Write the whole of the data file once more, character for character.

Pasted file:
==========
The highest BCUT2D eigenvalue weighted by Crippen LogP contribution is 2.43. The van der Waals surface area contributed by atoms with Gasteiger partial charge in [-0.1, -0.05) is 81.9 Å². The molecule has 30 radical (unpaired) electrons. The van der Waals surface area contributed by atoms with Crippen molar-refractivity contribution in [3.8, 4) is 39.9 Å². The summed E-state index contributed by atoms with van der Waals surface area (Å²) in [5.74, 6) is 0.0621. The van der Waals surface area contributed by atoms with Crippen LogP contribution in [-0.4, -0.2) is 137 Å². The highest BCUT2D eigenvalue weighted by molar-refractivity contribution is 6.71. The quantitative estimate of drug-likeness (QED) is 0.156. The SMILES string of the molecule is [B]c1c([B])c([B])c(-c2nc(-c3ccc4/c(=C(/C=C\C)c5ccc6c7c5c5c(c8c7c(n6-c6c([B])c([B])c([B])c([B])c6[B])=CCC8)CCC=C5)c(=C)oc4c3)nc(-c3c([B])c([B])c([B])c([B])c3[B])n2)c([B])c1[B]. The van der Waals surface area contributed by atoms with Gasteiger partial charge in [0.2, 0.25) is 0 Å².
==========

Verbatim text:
The highest BCUT2D eigenvalue weighted by Crippen LogP contribution is 2.43. The van der Waals surface area contributed by atoms with Gasteiger partial charge in [-0.1, -0.05) is 81.9 Å². The molecule has 30 radical (unpaired) electrons. The van der Waals surface area contributed by atoms with Crippen molar-refractivity contribution in [3.8, 4) is 39.9 Å². The summed E-state index contributed by atoms with van der Waals surface area (Å²) in [5.74, 6) is 0.0621. The van der Waals surface area contributed by atoms with Crippen LogP contribution in [-0.4, -0.2) is 137 Å². The highest BCUT2D eigenvalue weighted by molar-refractivity contribution is 6.71. The quantitative estimate of drug-likeness (QED) is 0.156. The SMILES string of the molecule is [B]c1c([B])c([B])c(-c2nc(-c3ccc4/c(=C(/C=C\C)c5ccc6c7c5c5c(c8c7c(n6-c6c([B])c([B])c([B])c([B])c6[B])=CCC8)CCC=C5)c(=C)oc4c3)nc(-c3c([B])c([B])c([B])c([B])c3[B])n2)c([B])c1[B]. The van der Waals surface area contributed by atoms with Gasteiger partial charge in [0.2, 0.25) is 0 Å².